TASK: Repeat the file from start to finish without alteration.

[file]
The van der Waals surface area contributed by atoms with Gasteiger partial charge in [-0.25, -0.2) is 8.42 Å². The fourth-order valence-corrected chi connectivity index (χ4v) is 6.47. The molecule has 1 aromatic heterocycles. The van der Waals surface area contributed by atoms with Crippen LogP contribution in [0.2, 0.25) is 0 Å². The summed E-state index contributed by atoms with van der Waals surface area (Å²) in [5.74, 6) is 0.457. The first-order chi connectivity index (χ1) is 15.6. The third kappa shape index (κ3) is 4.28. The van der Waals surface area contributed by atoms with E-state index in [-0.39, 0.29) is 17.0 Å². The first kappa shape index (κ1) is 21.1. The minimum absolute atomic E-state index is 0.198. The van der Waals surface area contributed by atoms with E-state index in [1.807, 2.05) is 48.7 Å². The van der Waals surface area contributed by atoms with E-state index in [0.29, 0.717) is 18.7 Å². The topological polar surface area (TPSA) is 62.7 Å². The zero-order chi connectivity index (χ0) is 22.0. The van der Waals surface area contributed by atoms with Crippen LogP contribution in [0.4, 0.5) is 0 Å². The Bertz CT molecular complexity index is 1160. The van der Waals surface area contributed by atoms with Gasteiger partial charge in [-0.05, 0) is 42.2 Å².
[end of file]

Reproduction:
The van der Waals surface area contributed by atoms with Gasteiger partial charge in [-0.25, -0.2) is 8.42 Å². The fourth-order valence-corrected chi connectivity index (χ4v) is 6.47. The molecule has 1 aromatic heterocycles. The van der Waals surface area contributed by atoms with Crippen LogP contribution in [0.2, 0.25) is 0 Å². The summed E-state index contributed by atoms with van der Waals surface area (Å²) in [5.74, 6) is 0.457. The first-order chi connectivity index (χ1) is 15.6. The third kappa shape index (κ3) is 4.28. The van der Waals surface area contributed by atoms with E-state index in [-0.39, 0.29) is 17.0 Å². The first kappa shape index (κ1) is 21.1. The minimum absolute atomic E-state index is 0.198. The van der Waals surface area contributed by atoms with E-state index in [1.807, 2.05) is 48.7 Å². The van der Waals surface area contributed by atoms with E-state index in [0.29, 0.717) is 18.7 Å². The topological polar surface area (TPSA) is 62.7 Å². The zero-order chi connectivity index (χ0) is 22.0. The van der Waals surface area contributed by atoms with Crippen LogP contribution in [0.4, 0.5) is 0 Å². The Bertz CT molecular complexity index is 1160. The van der Waals surface area contributed by atoms with Gasteiger partial charge in [-0.05, 0) is 42.2 Å².